Author: Stephanie Kemp
I sought out political students, went to political meetings on Campus and to rallies on the Cape Town Parade. Soon I found myself volunteering off-campus in one of the few remaining legal organisations, the Defence and Aid Fund housed at the top of Plein Street.
Defence and Aid drafted me into its Finance Committee. The volunteer Finance Committee members were all women. [They were] older than me and welcoming. Soon I learned that almost all of them were Jewish, with years of Communist struggle behind them. Deeply voiced East European accents talked of lives I had never imagined, of a history I had never known.
The women were in their forties and quite different from any women I had encountered in my 18 years. A complete antithesis to my own mother who was no snob but always dressed immaculately with colour-coordinated accessories. In my family, where I was the youngest of three daughters of a beautiful, elegant mother, the physical appearance of other girls, women, film stars were major points of discussion. Appearance was everything.
The women I met in the D&A Finance Committee seemed disinterested in, unaware even of their own appearance, or in the appearance of anyone else. They chatted about trade unionists, who was left wing and who was wrong. They picked apart current political decisions and past political struggles. They told stories of commitment and action. They were completely sure that they were on the winning side of history and presented their views with unchallengeable certainty.
There was Ray Edwards with an untidy body covered in untidy clothes, hemlines awry and colours unmatched. She had been married to trade unionist Solly Sachs and they had two sons, Albie and Johnny. They divorced when the little boys were no more than 3- and 4-years-old and Ray moved with them to Cape Town to a room on Clifton Beach. She became a typist to Moses Kotane after the Communist Party of South Africa’s Central Committee moved from Johannesburg to Cape Town in 1939. Ray briefly married again, a horn player in the Cape Town Orchestra, Norman Edwards.
Dora Alexander, sister of trade unionist Ray Alexander-Simons, unglamorous glasses over a downward gaze, her gruff voice contributing pearls to the conversations.
Sarah Carneson was very small with a smile and laugh that quickly evaporated as she uttered very serious thoughts, her brightness undiminished by her recent release from detention together with Dora under the 1960 State of Emergency. Sarah and Dora were buoyant wearing their detention as badges of honour.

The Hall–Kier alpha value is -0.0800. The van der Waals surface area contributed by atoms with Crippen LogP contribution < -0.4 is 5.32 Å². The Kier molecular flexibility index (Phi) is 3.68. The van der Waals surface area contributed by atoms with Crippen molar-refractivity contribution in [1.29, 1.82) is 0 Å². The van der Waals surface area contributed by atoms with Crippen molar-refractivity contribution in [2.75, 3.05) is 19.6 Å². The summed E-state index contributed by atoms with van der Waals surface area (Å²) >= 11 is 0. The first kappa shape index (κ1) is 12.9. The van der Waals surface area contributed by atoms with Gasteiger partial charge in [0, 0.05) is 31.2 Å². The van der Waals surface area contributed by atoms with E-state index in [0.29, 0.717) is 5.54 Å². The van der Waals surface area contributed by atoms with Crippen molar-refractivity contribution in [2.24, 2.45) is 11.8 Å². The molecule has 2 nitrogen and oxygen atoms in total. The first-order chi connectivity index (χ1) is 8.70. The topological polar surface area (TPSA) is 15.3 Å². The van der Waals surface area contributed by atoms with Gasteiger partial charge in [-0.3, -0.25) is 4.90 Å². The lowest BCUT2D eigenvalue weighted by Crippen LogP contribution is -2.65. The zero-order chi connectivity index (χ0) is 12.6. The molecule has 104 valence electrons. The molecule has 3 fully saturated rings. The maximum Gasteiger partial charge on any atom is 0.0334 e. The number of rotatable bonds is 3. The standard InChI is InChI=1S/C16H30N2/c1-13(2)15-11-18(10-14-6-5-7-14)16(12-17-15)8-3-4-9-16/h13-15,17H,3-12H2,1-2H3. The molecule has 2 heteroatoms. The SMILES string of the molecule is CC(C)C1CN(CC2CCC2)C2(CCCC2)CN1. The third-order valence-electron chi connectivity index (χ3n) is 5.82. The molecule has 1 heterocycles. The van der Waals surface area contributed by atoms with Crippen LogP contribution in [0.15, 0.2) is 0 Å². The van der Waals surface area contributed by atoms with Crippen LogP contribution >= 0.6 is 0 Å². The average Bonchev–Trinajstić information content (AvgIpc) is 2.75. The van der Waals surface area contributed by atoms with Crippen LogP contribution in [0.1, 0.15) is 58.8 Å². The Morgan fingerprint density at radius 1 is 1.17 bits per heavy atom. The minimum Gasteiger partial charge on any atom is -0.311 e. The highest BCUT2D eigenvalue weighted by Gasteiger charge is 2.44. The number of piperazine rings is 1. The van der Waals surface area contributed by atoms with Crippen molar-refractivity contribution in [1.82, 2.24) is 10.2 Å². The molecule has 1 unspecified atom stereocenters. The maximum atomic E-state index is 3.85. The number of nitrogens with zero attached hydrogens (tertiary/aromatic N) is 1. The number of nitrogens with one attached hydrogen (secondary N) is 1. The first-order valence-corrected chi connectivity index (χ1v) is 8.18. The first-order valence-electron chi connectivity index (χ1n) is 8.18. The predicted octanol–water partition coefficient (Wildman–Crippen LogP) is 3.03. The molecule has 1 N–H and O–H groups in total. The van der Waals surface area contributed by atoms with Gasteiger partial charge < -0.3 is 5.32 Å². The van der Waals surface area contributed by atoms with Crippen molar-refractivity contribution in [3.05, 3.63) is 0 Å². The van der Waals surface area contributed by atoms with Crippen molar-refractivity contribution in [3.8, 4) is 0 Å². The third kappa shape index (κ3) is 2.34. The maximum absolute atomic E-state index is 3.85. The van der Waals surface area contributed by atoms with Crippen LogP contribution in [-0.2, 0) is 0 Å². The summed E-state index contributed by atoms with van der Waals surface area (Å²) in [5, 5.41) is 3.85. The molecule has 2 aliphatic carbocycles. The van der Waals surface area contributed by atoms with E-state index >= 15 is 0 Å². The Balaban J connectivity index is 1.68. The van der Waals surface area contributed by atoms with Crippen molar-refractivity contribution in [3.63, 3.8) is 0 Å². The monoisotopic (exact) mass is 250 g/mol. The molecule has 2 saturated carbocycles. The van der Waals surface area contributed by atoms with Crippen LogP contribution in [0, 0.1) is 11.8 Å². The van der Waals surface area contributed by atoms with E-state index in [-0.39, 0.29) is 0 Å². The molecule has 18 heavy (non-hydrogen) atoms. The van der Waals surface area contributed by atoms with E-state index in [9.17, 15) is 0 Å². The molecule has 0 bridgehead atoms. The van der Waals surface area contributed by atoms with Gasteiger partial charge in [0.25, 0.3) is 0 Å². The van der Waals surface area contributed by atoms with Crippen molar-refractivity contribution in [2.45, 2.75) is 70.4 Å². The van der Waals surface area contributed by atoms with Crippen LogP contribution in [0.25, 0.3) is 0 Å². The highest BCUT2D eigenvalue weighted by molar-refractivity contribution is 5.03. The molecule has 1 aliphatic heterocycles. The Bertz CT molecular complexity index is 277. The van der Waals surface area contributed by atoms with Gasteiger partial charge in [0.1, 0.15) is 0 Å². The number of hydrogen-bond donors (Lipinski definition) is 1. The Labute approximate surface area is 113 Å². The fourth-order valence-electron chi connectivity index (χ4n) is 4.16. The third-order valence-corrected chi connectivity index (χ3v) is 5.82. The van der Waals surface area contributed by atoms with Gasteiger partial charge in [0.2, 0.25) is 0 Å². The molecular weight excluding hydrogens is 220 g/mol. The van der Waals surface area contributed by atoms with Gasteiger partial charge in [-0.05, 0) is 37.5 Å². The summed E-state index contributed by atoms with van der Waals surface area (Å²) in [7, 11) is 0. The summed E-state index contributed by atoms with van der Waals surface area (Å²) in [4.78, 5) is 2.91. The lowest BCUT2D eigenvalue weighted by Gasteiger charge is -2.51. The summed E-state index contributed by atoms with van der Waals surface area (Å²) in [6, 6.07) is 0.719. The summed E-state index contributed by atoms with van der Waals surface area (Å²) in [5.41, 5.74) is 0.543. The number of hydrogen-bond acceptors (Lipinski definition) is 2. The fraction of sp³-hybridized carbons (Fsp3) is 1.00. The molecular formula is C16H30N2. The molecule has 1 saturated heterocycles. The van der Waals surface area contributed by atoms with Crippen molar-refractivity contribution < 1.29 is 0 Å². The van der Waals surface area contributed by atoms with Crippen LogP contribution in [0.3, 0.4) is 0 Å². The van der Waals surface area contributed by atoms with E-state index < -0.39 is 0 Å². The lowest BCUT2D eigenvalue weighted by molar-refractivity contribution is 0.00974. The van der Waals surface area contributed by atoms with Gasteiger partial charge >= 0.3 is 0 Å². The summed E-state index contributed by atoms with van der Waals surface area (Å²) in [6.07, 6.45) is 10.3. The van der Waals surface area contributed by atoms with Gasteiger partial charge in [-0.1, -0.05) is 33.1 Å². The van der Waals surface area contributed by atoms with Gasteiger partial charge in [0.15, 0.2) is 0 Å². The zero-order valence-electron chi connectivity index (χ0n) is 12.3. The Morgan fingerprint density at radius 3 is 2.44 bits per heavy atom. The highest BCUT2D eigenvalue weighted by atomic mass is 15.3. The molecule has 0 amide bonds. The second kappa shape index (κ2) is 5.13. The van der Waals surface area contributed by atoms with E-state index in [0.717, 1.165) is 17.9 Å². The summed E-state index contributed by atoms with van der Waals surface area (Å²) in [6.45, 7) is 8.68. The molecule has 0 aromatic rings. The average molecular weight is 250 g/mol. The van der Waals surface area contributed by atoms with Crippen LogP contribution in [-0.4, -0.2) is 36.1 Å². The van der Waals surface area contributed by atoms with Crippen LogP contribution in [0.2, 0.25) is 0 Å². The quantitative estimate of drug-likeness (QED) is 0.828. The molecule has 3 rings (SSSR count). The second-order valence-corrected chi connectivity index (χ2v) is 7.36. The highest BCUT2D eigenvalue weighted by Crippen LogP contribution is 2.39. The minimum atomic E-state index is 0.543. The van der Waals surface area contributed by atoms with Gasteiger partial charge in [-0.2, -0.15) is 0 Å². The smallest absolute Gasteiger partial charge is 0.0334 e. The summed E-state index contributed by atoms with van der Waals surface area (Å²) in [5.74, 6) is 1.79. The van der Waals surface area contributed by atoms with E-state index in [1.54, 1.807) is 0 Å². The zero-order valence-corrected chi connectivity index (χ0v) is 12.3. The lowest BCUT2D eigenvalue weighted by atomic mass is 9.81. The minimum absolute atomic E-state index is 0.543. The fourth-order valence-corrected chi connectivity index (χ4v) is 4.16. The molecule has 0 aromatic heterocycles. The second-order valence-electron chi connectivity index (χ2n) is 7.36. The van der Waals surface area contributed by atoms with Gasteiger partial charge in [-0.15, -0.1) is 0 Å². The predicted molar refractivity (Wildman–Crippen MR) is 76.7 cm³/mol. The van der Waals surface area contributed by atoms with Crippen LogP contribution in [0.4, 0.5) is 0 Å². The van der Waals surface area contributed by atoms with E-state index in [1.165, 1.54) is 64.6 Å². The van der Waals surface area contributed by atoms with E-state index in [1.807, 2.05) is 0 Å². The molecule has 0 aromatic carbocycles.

The women chatted, reminiscing about past decades when they had lived a history I had never heard about. I was astonished and excited by this new version of history that was alive and lived. They gave me Eddie Roux’s Time Longer Than Rope by now a banned book as Apartheid’s Publications Board tried to confine and direct our minds to the other, the sanitised version of what had happened in our history.
I learned of the history of earlier decades when the Communist Party of South Africa was legal. Albert Nzula, the first black general secretary who died while learning Marxism-Leninism in Moscow in 1934. Edwin Mofutsenyane, JB Marks, Bill Andrews, Eddie Roux, Yusuf Dadoo, Moses Kotane and many others. I learned of the “Native Republic” that overtook class struggle as the main contradiction in our concrete conditions in 1928 occasioning some ideological disarray in the CPSA. Until Moses Kotane pulled it together in the mid-1940s when he too returned from Moscow.
Early in 1962 when I was still 20, Fred (Carneson, Sarah’s husband) approached me to join the South African Communist Party (SACP). [It] had been outlawed and deeply clandestine for 10 years. You did not ask to join. You were recruited. No membership cards in conditions of illegality. Becoming a Communist was easy. Here was the alternative South Africa I longed for. Here was the clarity I was looking for. Communists had the most radical and coherent response to the barbarities of apartheid.
Marxism-Leninism provided guidelines in charting a way forward in which history and the development of societies gave revolutionaries a distinct advantage in the quest for a new world. It was important to me that their internationalism did not expect of me to give up a love for my country but expected everyone to fight for a better country in a better world. We clenched our fists with the thumb, the Horn of Africa , rising defiantly into the air as we called Mayibuye’ iAfrika (come back Africa). – Mukurukuru Media
Through an Unforgettable Storm: The Forging of a Loyal Cadre is published by Stephanie Kemp and Clarity Editorial.